The slope where a Clinton snowboarder died in an avalanche Friday was the site of three previous fatalities since 2005, according to a Utah Avalanche Center report.
The 31-year-old man was killed Friday morning in the Dutch Draw area off of Silver Peak near the Park City Mountain Resort.
His identity was not released.
Findings of an investigation of the incident released Monday said avalanche fatalities had occurred at the Dutch Draw slope in December 2019, February 2012 and January 2005.
The relative frequency of fatalities there is a combination of a historically dangerous slope and its comparatively easy-to-access location from the top of a lift at the resort, said Nikki Champion, an Avalanche Center forecaster.
The top of the slope is a 15-minute hike from the top of the 9990 chairlift, Champion said.
Dutch Draw is known for weak snow layers and “it gets a lot of traffic,” Champion said.
Signs at the edge of the resort warn skiers they are entering the backcountry, she said.
Neither the snowboarder or the skier with him had any avalanche rescue gear, the report said.
The report said the snowboarder was midway down the slope when the skier started her descent.
“After making two turns, the avalanche broke at her feet, and the snowboarder ... was caught, carried, buried, and died from the avalanche,” the report said.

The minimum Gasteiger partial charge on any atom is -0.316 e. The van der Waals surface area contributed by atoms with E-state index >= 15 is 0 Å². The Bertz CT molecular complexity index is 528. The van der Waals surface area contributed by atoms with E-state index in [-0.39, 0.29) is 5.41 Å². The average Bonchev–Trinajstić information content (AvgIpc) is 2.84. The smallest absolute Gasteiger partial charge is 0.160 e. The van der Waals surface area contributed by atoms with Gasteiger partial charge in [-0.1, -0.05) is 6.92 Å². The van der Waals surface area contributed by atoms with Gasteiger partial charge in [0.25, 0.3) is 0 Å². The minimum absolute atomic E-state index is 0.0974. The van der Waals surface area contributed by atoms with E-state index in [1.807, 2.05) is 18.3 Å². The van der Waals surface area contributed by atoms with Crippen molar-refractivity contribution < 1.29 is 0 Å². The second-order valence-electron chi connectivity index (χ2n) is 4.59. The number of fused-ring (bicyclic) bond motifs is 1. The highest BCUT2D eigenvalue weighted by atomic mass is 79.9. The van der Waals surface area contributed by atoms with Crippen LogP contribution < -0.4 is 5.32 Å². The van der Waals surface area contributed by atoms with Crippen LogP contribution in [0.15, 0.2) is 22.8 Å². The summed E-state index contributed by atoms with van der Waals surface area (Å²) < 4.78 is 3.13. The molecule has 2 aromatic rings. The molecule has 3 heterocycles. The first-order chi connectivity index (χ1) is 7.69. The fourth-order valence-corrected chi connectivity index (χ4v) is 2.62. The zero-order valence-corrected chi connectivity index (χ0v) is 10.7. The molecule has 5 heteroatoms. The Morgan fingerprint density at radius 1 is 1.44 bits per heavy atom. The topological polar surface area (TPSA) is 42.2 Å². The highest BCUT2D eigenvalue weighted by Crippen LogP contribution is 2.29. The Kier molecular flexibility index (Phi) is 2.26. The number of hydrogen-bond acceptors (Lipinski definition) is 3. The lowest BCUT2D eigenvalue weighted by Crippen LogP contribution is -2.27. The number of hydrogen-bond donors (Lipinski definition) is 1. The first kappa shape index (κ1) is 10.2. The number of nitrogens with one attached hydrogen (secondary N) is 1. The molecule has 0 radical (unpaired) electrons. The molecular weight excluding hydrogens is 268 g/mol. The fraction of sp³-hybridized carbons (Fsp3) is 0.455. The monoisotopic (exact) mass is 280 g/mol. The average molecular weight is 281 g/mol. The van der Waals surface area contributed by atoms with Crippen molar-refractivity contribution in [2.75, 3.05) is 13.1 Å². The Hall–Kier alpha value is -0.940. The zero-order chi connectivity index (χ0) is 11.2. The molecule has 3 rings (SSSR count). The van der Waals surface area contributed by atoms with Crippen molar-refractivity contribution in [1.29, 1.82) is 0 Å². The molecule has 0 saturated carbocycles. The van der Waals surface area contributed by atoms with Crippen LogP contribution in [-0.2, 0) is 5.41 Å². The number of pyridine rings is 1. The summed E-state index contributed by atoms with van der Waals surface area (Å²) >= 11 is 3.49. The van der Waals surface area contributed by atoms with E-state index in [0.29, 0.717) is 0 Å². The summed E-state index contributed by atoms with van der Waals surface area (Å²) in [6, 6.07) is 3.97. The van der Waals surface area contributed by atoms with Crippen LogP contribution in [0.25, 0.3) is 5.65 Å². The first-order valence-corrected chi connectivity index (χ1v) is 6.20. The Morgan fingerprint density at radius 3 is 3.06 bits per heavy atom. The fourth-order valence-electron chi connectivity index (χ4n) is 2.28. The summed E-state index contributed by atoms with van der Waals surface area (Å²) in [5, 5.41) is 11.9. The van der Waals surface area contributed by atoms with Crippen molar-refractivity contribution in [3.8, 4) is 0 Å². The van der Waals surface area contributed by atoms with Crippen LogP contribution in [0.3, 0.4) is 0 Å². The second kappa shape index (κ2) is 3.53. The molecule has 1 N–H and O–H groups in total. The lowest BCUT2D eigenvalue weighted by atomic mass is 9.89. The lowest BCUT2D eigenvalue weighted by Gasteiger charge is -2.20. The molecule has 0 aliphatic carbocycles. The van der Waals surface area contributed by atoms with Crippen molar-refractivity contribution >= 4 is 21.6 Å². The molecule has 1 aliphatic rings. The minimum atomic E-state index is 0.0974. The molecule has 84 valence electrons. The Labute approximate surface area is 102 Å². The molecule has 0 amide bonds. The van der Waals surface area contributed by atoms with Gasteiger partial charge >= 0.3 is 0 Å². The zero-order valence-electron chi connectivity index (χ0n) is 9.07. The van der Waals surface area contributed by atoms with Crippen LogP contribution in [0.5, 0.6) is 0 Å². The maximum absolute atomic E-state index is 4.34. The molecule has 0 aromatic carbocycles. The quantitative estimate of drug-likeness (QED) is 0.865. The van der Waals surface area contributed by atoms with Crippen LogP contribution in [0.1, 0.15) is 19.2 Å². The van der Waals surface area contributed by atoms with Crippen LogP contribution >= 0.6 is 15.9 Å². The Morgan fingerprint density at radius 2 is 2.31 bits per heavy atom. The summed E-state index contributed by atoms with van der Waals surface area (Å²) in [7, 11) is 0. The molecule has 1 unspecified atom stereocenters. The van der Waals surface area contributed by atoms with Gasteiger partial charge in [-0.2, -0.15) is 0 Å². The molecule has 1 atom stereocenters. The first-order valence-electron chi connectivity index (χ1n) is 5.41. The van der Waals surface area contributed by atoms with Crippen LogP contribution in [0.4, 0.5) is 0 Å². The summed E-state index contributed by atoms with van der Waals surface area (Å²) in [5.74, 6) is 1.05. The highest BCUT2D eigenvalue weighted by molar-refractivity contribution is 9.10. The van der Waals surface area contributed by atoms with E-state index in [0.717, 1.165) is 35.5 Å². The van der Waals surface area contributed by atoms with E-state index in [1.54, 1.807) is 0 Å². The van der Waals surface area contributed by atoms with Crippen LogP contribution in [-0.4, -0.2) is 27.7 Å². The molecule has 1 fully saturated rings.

The skier was not caught in the avalanche.
Other avalanches along the Park City ridgeline in the last week had been triggered remotely from ridgetops, while others had been triggered by people low on slopes, according to the center.
“It cannot be determined how this avalanche was triggered,” the report said. “It is likely that this avalanche was triggered by at least one of the two people on the slope or possibly by both.”
The skier called 911 at 10:09 a.m., drawing mountain rescue teams and three helicopters to the area.
A Utah Department of Public Safety helicopter lifted the skier off the slope, then crew dropped an explosive elsewhere on the slope to make it safe for rescuers.
The snowboarder was found with an avalanche rescue dog. The man was buried 2 feet deep and he was dug out at 2:30 p.m., the report said.
The danger in the area had been rated “considerable” by avalanche forecasters after two storms in the previous week.
Near the top of the Dutch Draw ridge, the slope is 30-32 degrees steep and would appear to be “relatively benign” to an advanced skier or snowboarder, the report said.
But the slope soon steepens to 38-40 degrees where Friday’s avalanche crown was located.
The avalanche was 9,800 feet above sea level, 150 feet wide, 600 feet long and 2 feet deep, the report said.
The snowboarder was carried about 200 vertical feet, it said.
What is the answer to preventing such avalanches, Champion was asked.
“It’s a hard one,” she said.
The gate leaving the ski resort could be closed, “but that’s not fair” to people who take adequate avalanche precautions, she said.
Even with heavy public outreach and education, she said, everyone must realize that beyond the resort gate, “it’s fully backcountry with a wild snowpack.”
The Avalanche Center also expressed its condolences to the family and friends of the snowboarder.
For avalanche forecasts and safety information, visit the Utah Avalanche Center homepage.
The center says 26 people have been killed in Utah avalanches since 2010.